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Community and trophic structures of pelagic copepods down to greater depths in the western subarctic Pacific (WEST-COSMIC)

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Title: Community and trophic structures of pelagic copepods down to greater depths in the western subarctic Pacific (WEST-COSMIC)
Authors: Yamaguchi, Atsushi Browse this author →KAKEN DB
Watanabe, Yuji Browse this author
Ishida, Hiroshi Browse this author
Harimoto, Takashi Browse this author
Furusawa, Kazushi Browse this author
Suzuki, Shinya Browse this author
Ishizaka, Joji Browse this author
Ikeda, Tsutomu Browse this author →KAKEN DB
Takahashi, Masayuki Mac Browse this author
Keywords: copepods
community structure
species diversity
carbon cycle
carbon flux
Issue Date: 2002
Publisher: Elsevier
Journal Title: Deep Sea Research Part I: Oceanographic Research Papers
Volume: 49
Issue: 6
Start Page: 1007
End Page: 1025
Publisher DOI: 10.1016/S0967-0637(02)00008-0
Abstract: As part of the research program “WEST-COSMIC (Western Pacific Environment Study on CO2 Ocean Sequestration for Mitigation of Climate Change)”, vertical distribution and community structure of copepods were studied at Station Knot (44˚N, 155˚E) down to 4000 m depth in the western subarctic Pacific. Vertical carbon flux mediated by copepod communities was also estimated. Both abundance and biomass of copepods were greatest in the near surface layer and decreased with increasing depth. Decrease of abundance with depth was best fitted to power regression model, while that of biomass was best described by an exponential regression model. Copepod carcasses occurred throughout the layer, and carcasses/living specimens ratios were greatest in the deepest layer (the ratio was 9.3 at 3000-4000 m depth). A total of 98 calanoid copepod species belonging to 38 genera and 15 families occurred in the 0-4000 m water column (Cyclopoida, Harpacticoida and Poecilostomatoida were not identified to species). The number of genera and species showed bimodal vertical distributions with peaks at 500-1000, and at 2000-3000 m both during day and night. Based on the species similarity indices, copepod community could be classified into epipelagic, mesopelagic and bathypelagic communities. Based on the feeding pattern, copepods were divided into four types: suspension feeders, suspension feeders in diapause, detritivores and carnivores. In terms of abundance, the most dominant group was suspension feeders (mainly the cyclopoid genus Oithona) in the epipelagic zone, while detritivores (mainly Poecilostomatoida genus Oncaea) were dominant in the meso- and bathypelagic zones. In terms of biomass, suspension feeders in diapause (calanoid genera Neocalanus and Eucalanus) were the major component (ca. 70%), especially at 200-2000 m depth. Comparison of vertical flux of particulate carbon with estimated copepod ingestion/egestion rates suggests that the suspension feeding copepods receive sufficient food. For detritivorous copepods, copepod carcasses, a possible food source, are not abundant enough, so other food sources need to be considered. As a food source for carnivorous copepods, the abundance of suspension feeding and detritivorous copepods appears to be high enough to meet their demand. Our calculation showed that an average of 32% of the particulate carbon flux is consumed by copepods in the 0-4000 m water column.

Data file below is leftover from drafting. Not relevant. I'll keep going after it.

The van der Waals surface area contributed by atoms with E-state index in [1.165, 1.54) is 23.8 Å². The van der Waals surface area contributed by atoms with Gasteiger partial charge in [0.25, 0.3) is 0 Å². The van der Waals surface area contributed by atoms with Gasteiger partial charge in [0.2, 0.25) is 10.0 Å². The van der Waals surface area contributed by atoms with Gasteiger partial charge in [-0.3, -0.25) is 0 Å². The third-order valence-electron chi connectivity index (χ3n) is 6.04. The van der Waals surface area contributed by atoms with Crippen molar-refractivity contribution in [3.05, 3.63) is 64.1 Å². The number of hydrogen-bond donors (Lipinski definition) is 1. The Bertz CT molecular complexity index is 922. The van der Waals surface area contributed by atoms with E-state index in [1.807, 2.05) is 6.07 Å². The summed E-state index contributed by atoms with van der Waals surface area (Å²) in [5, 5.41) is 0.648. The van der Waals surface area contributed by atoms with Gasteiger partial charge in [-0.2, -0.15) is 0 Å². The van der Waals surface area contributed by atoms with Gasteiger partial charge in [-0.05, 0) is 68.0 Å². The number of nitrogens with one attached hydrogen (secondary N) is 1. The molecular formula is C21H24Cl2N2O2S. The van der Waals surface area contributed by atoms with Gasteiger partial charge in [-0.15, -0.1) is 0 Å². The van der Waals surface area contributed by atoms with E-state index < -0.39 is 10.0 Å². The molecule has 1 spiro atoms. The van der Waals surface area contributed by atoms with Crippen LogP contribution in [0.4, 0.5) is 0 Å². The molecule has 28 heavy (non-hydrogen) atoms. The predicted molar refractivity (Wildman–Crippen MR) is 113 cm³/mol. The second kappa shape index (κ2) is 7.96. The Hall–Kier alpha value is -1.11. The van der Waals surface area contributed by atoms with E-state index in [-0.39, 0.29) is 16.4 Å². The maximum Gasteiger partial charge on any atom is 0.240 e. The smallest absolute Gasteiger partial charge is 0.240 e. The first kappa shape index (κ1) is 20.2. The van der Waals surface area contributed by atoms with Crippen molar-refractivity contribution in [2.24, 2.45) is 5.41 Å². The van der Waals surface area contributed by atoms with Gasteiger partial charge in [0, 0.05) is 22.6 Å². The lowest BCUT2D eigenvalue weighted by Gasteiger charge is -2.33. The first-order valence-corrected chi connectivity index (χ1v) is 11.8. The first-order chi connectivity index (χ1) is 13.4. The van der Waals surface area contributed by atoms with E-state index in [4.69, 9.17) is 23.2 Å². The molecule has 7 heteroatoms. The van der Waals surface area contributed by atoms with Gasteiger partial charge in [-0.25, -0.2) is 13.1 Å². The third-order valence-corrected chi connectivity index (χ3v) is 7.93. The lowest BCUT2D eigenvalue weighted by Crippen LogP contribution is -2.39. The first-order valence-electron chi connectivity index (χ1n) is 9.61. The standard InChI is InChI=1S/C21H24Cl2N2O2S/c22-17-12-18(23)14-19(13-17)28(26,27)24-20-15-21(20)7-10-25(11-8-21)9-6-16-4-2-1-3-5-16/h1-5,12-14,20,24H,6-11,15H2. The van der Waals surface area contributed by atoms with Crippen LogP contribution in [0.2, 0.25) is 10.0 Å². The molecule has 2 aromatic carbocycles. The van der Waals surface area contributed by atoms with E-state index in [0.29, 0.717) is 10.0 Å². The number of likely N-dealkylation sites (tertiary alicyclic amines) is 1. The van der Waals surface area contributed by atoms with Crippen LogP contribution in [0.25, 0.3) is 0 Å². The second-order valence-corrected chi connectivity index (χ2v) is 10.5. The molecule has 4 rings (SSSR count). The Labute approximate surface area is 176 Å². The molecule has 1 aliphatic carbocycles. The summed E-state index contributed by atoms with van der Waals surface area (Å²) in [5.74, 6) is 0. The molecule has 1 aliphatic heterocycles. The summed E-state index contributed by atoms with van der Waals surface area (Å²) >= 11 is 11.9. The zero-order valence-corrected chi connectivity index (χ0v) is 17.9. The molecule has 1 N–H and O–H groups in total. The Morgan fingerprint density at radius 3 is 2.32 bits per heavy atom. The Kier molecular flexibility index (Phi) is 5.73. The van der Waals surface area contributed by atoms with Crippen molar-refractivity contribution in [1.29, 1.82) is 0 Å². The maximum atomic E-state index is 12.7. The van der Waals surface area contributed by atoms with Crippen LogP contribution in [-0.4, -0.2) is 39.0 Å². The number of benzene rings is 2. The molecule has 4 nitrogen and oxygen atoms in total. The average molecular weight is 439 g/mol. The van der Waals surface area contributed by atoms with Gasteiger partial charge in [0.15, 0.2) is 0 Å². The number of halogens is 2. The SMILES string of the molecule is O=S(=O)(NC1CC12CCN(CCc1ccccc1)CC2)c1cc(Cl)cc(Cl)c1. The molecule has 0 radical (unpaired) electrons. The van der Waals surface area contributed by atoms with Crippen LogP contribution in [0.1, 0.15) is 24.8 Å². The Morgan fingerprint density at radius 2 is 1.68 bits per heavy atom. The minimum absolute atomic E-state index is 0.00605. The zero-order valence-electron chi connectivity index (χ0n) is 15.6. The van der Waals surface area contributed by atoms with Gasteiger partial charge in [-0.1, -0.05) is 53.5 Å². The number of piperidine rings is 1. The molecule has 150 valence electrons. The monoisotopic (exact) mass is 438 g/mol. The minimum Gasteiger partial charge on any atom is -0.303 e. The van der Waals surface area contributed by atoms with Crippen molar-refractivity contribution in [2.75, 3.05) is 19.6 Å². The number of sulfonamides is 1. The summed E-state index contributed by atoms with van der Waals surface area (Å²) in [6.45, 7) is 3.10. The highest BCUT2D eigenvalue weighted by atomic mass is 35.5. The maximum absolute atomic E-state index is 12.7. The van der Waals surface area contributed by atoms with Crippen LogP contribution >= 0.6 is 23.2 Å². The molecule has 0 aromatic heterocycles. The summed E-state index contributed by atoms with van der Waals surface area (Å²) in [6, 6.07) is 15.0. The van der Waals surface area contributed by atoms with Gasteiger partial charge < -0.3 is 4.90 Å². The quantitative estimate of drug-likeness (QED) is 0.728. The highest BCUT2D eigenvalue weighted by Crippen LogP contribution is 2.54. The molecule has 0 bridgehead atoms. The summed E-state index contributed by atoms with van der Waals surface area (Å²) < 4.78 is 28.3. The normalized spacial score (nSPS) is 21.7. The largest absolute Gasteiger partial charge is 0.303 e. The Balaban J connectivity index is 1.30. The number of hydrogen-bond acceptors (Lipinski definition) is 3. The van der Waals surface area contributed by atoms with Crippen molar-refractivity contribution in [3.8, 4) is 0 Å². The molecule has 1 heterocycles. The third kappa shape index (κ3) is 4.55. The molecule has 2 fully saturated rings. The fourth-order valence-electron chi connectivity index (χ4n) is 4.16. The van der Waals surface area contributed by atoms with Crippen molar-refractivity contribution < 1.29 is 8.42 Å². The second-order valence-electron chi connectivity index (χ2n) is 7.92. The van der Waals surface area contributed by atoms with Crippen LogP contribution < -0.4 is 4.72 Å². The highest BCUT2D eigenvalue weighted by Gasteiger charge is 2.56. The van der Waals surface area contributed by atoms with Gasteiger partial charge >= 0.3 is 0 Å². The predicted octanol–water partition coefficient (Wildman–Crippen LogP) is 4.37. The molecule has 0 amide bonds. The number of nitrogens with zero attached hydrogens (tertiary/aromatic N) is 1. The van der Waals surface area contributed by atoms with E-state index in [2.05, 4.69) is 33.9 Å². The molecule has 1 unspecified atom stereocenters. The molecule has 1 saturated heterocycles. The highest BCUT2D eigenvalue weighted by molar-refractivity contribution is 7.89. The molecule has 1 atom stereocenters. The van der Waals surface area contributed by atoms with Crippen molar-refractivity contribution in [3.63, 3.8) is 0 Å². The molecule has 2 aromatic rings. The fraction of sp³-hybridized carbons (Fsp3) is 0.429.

Type: article (author version)
Appears in Collections:水産科学院・水産科学研究院 (Graduate School of Fisheries Sciences / Faculty of Fisheries Sciences) > 雑誌発表論文等 (Peer-reviewed Journal Articles, etc)

Submitter: 山口 篤

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